World Bulletin/News Desk
Frustrated South Africans who waited years to receive free homes and plots of land from the government have resorted to grabbing public land on which to build makeshift homes.
"When people resort to grabbing land, the government views them as law-breakers," human rights activist Ayanda Kota told The Anadolu Agency.
"But it's the government that pushes them to do this," Kota, a member of the Unemployed People's Movement, added.
Last month, police in Pretoria used rubber bullets to disperse South Africans who had attempted to seize public land on which to build makeshift shacks.
The land in question had been earmarked for a low-cost housing development.
Kota has no objection to people taking public land, noting that such moves also constitute a political statement.
He said that South Africa's black majority, most of which lives in poverty, had given the ruling African National Congress (ANC) its votes in every election in hopes that an ANC-led government would work in its interests.
A parliamentary committee on rural development and land reform, meanwhile, denounced the attempted land grab by frustrated South Africans.
The committee said the illegal appropriation of land belonging to other parties was both "unconstitutional" and "regrettable."
"The committee views the actions allegedly committed by members of the Economic Freedom Fighters [party] in a serious light," committee head Phumzile Ngwenya-Mabila said in a statement.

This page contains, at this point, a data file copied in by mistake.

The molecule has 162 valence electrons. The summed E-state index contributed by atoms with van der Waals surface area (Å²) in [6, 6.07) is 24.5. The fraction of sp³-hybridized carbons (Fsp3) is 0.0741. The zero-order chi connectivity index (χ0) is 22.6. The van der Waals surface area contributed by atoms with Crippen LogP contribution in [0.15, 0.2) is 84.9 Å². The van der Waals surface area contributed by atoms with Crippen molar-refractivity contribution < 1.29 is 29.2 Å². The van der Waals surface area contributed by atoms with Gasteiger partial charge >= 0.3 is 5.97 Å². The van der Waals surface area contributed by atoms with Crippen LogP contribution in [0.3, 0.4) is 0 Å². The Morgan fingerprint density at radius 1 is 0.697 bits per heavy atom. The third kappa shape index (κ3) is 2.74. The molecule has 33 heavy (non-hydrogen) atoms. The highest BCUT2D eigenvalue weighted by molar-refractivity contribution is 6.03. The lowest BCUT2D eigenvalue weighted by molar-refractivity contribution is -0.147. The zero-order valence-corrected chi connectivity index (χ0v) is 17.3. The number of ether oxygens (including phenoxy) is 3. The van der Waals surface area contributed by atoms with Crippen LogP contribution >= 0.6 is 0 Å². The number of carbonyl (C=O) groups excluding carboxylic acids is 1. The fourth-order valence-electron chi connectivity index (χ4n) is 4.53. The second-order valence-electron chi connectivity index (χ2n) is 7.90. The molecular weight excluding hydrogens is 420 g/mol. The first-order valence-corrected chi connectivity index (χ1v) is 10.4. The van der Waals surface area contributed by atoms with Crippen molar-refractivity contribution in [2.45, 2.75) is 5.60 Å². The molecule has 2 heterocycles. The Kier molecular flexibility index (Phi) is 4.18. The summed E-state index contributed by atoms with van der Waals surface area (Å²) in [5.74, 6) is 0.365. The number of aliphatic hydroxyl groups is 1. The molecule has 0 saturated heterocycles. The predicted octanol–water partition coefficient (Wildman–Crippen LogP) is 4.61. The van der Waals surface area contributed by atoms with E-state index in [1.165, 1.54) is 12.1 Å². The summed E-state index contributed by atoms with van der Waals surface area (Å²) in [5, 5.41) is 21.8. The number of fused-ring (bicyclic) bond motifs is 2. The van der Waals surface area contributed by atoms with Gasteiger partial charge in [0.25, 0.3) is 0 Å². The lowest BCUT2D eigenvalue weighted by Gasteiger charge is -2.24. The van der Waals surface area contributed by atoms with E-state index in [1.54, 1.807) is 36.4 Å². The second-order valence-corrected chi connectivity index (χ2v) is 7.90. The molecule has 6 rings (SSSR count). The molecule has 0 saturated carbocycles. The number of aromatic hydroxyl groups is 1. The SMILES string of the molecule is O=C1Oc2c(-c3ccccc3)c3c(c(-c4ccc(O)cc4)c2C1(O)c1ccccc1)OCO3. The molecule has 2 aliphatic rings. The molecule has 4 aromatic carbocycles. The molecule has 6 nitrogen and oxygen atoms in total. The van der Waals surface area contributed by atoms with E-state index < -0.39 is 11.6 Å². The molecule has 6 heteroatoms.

She added that her committee had faith in government programs aimed at addressing "skewed" land ownership.
Ngwenya-Mabila called on South Africans to be patient with government land distribution programs.
"The committee encourages people to use legal and available… processes to acquire land, be it for human settlements or agricultural purposes," the official said. "Our country cannot self-destruct now on such a critical issue as land."
Political analyst Andre Duvenhage agreed, noting that land was a sensitive issue in South Africa.
"Some politicians are trying to use the land issue to mobilize support," he told AA.
He pointed to what he described as "inequalities" in land ownership in South Africa, but denied claims that 80 percent of the country's land was owned by some 30,000 white farmers.
Constitutional expert Shadrack Gutto, for his part, called for drawing a distinction between foreign companies that grab land for commercial purposes and homeless South Africans who appropriate land on which to build homes.
"By grabbing land, people are sending the message to the government that they have waited long enough to get housing," Gutto told AA by phone.
He added, however, that frustrated South Africans nevertheless had to abide by the government's policies and laws.
Kota, meanwhile, said some of those who grabbed land on which to build shacks lacked adequate sanitation.
"The mere fact that someone decides to grab land and live without sanitation shows how desperate and frustrated they are," he said.
Kerwin Lebone, a researcher, noted the large demand for land and housing in South Africa's urban areas, where most land appropriations occur.
"Frustration is highest in urban areas because that's where people go in search of employment," Lebone, who works for the South African Institute for Race Relations, told AA.
"They appropriate land to build informal settlements when they can't find suitable accommodations near work or can't afford to rent accommodations," he added by email.
Lebone said that between 1994 and 2013, the South African government had produced close to 2.6 million subsidized homes for approximately 8.8 million people.
He added that, despite this accomplishment, the government still fell short of producing 2.1 million homes for those who remain on the waiting list.
AA could not obtain comment from the Economic Freedom Fighters party regarding claims that its members had played a role in recent land appropriations.
Last Mod: 05 Aralık 2014, 14:10